Workplace safety is preventing injuries and so employers spend many resources to avert injuries from happening in the workplace. Nonetheless, a large number of injuries, at times leading to death happen every day all over the world. A majority of deaths happen to young people or people who are new to the job. One good way of preventing injuries in the workplace is to understand how a new worker feels about the job and to anticipate major causes of injuries for closer supervision.
Workers new to the job experiences two things categorized as follows:
Excitement mixed with anxiety and inadequacy. What complicates this feeling is that the worker does not know anyone in the job. Welcomed, yes, but that does not encourage them to ask questions. The language and the terminologies used that the new worker assumes as common knowledge to everyone makes him feel more inadequate that there is often a decision to keep silent and just "wing it". Feeling out of place is a common reaction that the new worker will more likely ask the questions for later.
Determination and the desire to create a good impression are also common with new workers. The sad thing is this leads to taking risks when the skill at doing the task is still inadequate. There is little understanding of risks involved causing accidents and injuries. While this reaction is common, it is prevalent in young people and first timers on the job.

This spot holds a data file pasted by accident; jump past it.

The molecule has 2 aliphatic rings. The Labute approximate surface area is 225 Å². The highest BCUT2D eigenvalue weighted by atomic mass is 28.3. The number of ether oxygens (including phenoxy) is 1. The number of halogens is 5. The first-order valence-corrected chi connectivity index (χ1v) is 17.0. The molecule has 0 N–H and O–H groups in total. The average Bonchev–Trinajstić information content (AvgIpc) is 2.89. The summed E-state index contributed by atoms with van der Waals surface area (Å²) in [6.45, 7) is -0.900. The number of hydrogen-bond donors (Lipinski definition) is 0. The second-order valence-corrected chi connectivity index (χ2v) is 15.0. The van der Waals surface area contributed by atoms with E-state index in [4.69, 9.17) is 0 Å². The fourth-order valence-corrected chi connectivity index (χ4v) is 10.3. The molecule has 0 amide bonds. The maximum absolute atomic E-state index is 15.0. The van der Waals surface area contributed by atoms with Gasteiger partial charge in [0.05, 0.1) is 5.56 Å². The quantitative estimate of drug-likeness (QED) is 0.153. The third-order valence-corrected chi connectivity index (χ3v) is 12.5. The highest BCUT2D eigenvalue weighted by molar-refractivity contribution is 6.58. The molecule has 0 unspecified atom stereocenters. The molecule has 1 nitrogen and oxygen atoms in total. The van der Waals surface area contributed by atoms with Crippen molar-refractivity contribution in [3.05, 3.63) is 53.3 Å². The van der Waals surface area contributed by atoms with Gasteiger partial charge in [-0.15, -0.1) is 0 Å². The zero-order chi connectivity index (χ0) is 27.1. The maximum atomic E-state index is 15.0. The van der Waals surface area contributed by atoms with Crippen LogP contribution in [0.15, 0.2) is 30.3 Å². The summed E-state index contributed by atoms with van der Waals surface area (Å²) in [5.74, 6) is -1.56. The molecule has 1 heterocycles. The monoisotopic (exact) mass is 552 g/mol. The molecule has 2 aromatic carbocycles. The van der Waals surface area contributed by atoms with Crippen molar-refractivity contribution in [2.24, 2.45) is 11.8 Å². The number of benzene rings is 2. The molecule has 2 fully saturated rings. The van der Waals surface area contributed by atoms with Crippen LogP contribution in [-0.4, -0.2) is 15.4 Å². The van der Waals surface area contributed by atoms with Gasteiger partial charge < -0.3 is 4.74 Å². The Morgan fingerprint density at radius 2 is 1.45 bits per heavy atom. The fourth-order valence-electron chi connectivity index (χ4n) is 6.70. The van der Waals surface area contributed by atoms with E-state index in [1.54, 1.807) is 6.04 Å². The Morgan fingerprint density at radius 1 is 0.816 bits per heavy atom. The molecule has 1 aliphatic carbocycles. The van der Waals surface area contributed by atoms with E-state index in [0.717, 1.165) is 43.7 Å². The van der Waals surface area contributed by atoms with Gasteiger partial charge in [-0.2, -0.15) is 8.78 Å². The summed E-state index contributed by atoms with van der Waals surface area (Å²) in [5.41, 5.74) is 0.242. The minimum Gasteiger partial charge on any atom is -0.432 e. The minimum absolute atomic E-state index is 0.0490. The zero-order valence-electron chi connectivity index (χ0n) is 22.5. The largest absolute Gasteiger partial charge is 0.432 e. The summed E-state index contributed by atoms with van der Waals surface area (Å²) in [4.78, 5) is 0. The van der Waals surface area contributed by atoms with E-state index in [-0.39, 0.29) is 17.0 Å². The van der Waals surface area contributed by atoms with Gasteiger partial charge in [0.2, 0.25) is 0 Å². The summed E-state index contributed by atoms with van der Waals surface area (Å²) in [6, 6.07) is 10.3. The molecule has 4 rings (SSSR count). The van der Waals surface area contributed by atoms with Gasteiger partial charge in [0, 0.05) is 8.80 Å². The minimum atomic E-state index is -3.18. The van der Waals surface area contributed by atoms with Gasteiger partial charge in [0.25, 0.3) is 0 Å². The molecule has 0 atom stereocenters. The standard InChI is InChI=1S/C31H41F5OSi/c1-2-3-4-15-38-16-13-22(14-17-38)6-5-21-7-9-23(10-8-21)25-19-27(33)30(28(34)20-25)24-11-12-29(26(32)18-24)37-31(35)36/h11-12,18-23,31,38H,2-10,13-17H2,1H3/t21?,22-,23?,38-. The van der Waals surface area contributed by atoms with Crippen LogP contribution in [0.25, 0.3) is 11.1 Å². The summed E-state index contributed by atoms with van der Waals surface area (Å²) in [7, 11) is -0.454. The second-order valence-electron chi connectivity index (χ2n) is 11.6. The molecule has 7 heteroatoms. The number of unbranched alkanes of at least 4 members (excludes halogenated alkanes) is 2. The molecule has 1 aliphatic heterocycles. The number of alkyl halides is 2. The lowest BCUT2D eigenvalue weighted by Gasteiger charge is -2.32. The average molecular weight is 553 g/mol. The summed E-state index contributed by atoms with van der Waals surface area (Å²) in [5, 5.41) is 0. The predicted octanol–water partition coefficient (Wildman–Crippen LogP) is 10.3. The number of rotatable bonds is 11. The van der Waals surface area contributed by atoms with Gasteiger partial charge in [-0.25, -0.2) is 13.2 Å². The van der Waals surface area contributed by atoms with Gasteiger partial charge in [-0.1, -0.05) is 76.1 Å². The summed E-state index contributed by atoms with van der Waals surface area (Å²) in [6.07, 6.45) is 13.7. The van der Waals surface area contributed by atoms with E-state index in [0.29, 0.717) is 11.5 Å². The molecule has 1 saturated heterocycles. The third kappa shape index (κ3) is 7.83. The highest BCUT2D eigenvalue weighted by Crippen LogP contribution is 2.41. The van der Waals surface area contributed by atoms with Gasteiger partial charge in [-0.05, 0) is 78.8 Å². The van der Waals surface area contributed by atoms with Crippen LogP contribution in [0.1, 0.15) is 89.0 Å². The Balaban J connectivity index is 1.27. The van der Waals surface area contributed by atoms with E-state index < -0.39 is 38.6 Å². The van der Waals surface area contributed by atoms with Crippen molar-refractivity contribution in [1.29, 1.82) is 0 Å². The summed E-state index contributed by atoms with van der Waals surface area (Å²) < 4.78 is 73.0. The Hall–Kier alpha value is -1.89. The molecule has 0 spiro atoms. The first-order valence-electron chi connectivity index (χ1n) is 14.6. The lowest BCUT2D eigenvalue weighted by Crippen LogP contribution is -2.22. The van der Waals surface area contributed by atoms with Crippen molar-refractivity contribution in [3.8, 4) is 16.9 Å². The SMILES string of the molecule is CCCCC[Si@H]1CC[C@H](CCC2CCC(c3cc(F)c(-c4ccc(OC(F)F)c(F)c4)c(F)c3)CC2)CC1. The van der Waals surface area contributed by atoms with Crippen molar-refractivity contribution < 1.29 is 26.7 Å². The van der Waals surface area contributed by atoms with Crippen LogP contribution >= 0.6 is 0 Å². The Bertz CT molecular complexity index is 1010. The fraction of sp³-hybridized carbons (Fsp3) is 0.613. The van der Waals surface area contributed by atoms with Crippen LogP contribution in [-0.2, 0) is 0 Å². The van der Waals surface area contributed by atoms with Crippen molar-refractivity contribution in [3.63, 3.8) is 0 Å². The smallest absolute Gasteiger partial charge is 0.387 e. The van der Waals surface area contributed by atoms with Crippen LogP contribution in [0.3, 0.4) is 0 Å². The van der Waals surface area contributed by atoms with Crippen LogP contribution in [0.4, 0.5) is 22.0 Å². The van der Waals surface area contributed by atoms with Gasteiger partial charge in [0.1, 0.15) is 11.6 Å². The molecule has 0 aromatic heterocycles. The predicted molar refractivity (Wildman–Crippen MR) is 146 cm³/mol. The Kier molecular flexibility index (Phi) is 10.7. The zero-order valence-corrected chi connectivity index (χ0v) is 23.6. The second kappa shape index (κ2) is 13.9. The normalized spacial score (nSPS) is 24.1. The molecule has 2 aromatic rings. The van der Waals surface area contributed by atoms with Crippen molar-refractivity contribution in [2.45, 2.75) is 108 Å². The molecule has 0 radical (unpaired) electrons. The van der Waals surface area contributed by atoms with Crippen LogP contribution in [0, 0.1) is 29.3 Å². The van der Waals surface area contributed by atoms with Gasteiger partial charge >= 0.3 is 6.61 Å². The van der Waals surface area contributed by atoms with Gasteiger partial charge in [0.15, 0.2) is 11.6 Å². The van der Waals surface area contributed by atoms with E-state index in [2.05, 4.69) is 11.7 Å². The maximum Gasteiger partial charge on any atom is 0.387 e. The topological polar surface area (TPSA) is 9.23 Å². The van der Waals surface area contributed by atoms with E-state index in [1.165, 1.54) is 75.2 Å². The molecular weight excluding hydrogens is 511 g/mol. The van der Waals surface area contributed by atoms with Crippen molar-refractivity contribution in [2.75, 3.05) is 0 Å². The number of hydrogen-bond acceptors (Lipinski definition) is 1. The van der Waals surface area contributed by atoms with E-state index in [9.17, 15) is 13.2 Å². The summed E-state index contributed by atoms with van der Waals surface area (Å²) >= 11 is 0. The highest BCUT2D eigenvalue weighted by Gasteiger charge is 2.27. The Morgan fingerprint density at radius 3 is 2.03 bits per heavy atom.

Good, well-experienced supervisors recognize this and take the following actions:
Baby sitting – Not always a pleasant experience for supervisors but to prevent injuries, the supervisor makes sure that the new worker is not assigned tasks that expose the worker to even the smallest of risks. It is a slow process where even behind the eagerness of the new worker to take on more tasks the supervisor assigns simple easy to understand assignments.
A good "walk through" – Because the new worker has a lot of unasked questions in mind, the supervisor preempts these by answering the questions himself and encourages questions. Going through the safety precautions once more and talking about the training program, if one has already been conducted, is always a good place to start.
Keeping a friendly eye – Good supervisors are good at keeping a good distance required to provide space for the worker to do the job well while at the same time monitoring work progress and practices.
Validation – While the job description of the new worker entails some risks like operating machineries, the new worker especially the young are not assigned to tasks that are beyond proven observable capacity and skill. If the plan for the new worker is to eventually assign him the task, the supervisor or someone trusted to do the job well, works closely with the worker until competencies, skill and adherence to safe practices are established.
Ensuring workplace safety is reliant on the ability of the supervisor to recognize the feelings that are happening in the worker and the workers attitude towards the job and the manner at which he does them.